COLUMN NINETY-NINE, NOVEMBER 1, 2003
(Copyright © 2003 The Blacklisted Journalist)
PART THREE: A SOULFUL TRIP---PANAMA TOURS NEW ENGLAND
July 25 - - On the morning
of Friday June 26 I said goodbye to
my friend Sebastian and, aided by his hand-drawn map of a "much more
scenic" route, the Volvo and I set out for Middletown, CT, and the
Buttonwood Tree. In a little less
than two hours I had moved from the twisty backcountry of New Hampshire into the
mostly urban setting that is Connecticut. Towns,
strung like pearls along the Interstate, blended almost undetectably from one
into the next.
I arrived in Middletown at about
noon, and was directed via cellphone by Jennifer Hawkins, the Buttonwoon
Tree---proprietress, I suppose---to the Record Express store down the street
whose manager, Ian, is also the sound dude at the Buttonwood Tree.
I introduced myself.
"Hey, man, I see you don't have any Panama Red records on the
Ian shook his head sadly.
"Sold out...just can't keep enough of
'em in stock."
I fell over laughing.
Because Ian couldn't leave just yet
to take me for my sound check, I ambled across the street to get some coffee.
I discovered that here was also a good place to get a bagel and lox. So I
sat with my Jewish donut and French roast out on the sidewalk in front, worked a
couple of crossword puzzles, and put in a call to my number two daughter,
Nicole, who lives in Connecticut with her husband Carlos. She got back in touch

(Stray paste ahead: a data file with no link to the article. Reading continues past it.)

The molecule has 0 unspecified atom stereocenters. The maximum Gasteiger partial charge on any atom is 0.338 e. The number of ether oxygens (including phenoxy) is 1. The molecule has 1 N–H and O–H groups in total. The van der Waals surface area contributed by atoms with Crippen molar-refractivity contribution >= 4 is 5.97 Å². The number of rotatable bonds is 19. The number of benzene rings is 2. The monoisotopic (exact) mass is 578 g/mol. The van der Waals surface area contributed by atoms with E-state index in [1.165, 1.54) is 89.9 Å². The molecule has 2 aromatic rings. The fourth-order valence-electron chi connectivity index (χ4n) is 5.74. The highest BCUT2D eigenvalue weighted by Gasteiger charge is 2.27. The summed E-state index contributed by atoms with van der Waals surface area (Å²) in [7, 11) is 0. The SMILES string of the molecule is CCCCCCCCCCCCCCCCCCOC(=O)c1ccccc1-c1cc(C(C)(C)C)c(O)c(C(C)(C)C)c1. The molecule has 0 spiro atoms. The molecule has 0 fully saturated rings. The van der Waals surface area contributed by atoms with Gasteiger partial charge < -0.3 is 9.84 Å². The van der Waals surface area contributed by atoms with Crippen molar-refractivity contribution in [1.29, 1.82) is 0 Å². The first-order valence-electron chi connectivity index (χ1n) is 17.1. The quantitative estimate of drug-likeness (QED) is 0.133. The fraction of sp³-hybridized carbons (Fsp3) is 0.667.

and said they would be down before the show, so we could get in some hang time.
Ian and I took the Volvo to the
club for the sound check. The Buttonwood Tree is a gallery, bookstore and
performance space that seats about twenty-five people. But it's been
"presenting underserved but deserving artists" for ten years, and I'm
glad to be considered deserving. After the sound check, I dropped Ian off back
at his store and recrossed the street to the deli. Just as I got inside my cell
went off. It was daughter number two. She and Carlos had arrived and were
waiting for me back at the Buttonwood Tree up the street.
We greeted each other with much
enthusiasm on the sidewalk in front of the club. I hadn't seen them since Patty
and I came through Arizona where they lived three years ago, and I was delighted
they were looking so well and happy together.
We all went in while I introduced
myself to Jennifer, and then we headed back to the deli down the street. Nobody
was really hungry and pretty soon it was getting close to showtime, so we three
set out in search of a wee bracer which we found at a Mexican joint between the
Buttonwood Tree and the deli. Then it was time for the show.
The audience was enthusiastic. The
sets went well. I sold a few CDs
and T-shirts and made some new friends whom I hope to see on my next swing
through Connecticut. I didn't have much time to visit with Jennifer, as one of
her children was ailing and she had to get right back home. I give The
Buttonwood Tree two thumbs way up. A
few nights after I played there, Roy Bookbinder came through. Its reputation as a small but important cornerstone of the
New England original music scene is justly deserved.
Carlos and Nicole and I headed back
to the Mexican joint, ate some Mexican stuff, drank some Mexican beer, listened
to some non-Mexican music. My kid is very loving (and a BeeAyBeeEe), and my
son-in-law a mellow laid-back dude. They enjoy each other's company, and seemed
to enjoy mine. We had a good time, but they both had work the next day and I was
anxious to see my brother in Almost Heaven. I left Connecticut about midnight.
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